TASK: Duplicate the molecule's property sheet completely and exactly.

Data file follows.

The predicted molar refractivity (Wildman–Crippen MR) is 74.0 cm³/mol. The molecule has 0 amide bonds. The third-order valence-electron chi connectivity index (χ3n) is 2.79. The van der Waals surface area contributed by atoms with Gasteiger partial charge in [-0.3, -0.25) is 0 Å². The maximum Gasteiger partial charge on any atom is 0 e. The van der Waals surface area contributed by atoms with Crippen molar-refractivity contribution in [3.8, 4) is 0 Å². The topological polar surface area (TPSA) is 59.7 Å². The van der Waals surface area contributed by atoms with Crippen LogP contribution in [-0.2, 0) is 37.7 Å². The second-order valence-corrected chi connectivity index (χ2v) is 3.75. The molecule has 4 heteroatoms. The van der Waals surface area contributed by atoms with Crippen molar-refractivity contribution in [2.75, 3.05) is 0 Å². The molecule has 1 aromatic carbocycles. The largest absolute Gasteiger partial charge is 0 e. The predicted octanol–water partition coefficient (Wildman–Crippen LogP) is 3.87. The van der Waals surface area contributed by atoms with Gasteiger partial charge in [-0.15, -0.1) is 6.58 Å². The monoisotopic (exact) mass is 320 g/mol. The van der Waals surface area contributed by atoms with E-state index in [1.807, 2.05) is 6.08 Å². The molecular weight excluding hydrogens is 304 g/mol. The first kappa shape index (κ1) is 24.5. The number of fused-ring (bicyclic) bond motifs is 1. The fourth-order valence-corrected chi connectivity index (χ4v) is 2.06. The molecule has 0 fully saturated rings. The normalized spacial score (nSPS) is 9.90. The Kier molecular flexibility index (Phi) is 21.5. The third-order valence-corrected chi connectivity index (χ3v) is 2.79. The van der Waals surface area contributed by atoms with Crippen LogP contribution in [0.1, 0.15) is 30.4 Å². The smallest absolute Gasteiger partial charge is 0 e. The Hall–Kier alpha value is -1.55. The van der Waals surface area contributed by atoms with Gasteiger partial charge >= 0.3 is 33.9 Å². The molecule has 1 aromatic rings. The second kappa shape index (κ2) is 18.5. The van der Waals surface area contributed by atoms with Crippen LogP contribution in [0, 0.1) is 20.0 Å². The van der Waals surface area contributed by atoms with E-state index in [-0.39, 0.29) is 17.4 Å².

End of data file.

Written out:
The predicted molar refractivity (Wildman–Crippen MR) is 74.0 cm³/mol. The molecule has 0 amide bonds. The third-order valence-electron chi connectivity index (χ3n) is 2.79. The van der Waals surface area contributed by atoms with Gasteiger partial charge in [-0.3, -0.25) is 0 Å². The maximum Gasteiger partial charge on any atom is 0 e. The van der Waals surface area contributed by atoms with Crippen molar-refractivity contribution in [3.8, 4) is 0 Å². The topological polar surface area (TPSA) is 59.7 Å². The van der Waals surface area contributed by atoms with Crippen LogP contribution in [-0.2, 0) is 37.7 Å². The second-order valence-corrected chi connectivity index (χ2v) is 3.75. The molecule has 4 heteroatoms. The van der Waals surface area contributed by atoms with Crippen molar-refractivity contribution in [2.75, 3.05) is 0 Å². The molecule has 1 aromatic carbocycles. The largest absolute Gasteiger partial charge is 0 e. The predicted octanol–water partition coefficient (Wildman–Crippen LogP) is 3.87. The van der Waals surface area contributed by atoms with Gasteiger partial charge in [-0.15, -0.1) is 6.58 Å². The monoisotopic (exact) mass is 320 g/mol. The van der Waals surface area contributed by atoms with E-state index in [1.807, 2.05) is 6.08 Å². The molecular weight excluding hydrogens is 304 g/mol. The first kappa shape index (κ1) is 24.5. The number of fused-ring (bicyclic) bond motifs is 1. The fourth-order valence-corrected chi connectivity index (χ4v) is 2.06. The molecule has 0 fully saturated rings. The normalized spacial score (nSPS) is 9.90. The Kier molecular flexibility index (Phi) is 21.5. The third-order valence-corrected chi connectivity index (χ3v) is 2.79. The van der Waals surface area contributed by atoms with Crippen LogP contribution in [0.1, 0.15) is 30.4 Å². The smallest absolute Gasteiger partial charge is 0 e. The Hall–Kier alpha value is -1.55. The van der Waals surface area contributed by atoms with Gasteiger partial charge >= 0.3 is 33.9 Å². The molecule has 1 aromatic rings. The second kappa shape index (κ2) is 18.5. The van der Waals surface area contributed by atoms with Crippen LogP contribution in [0, 0.1) is 20.0 Å². The van der Waals surface area contributed by atoms with E-state index in [-0.39, 0.29) is 17.4 Å².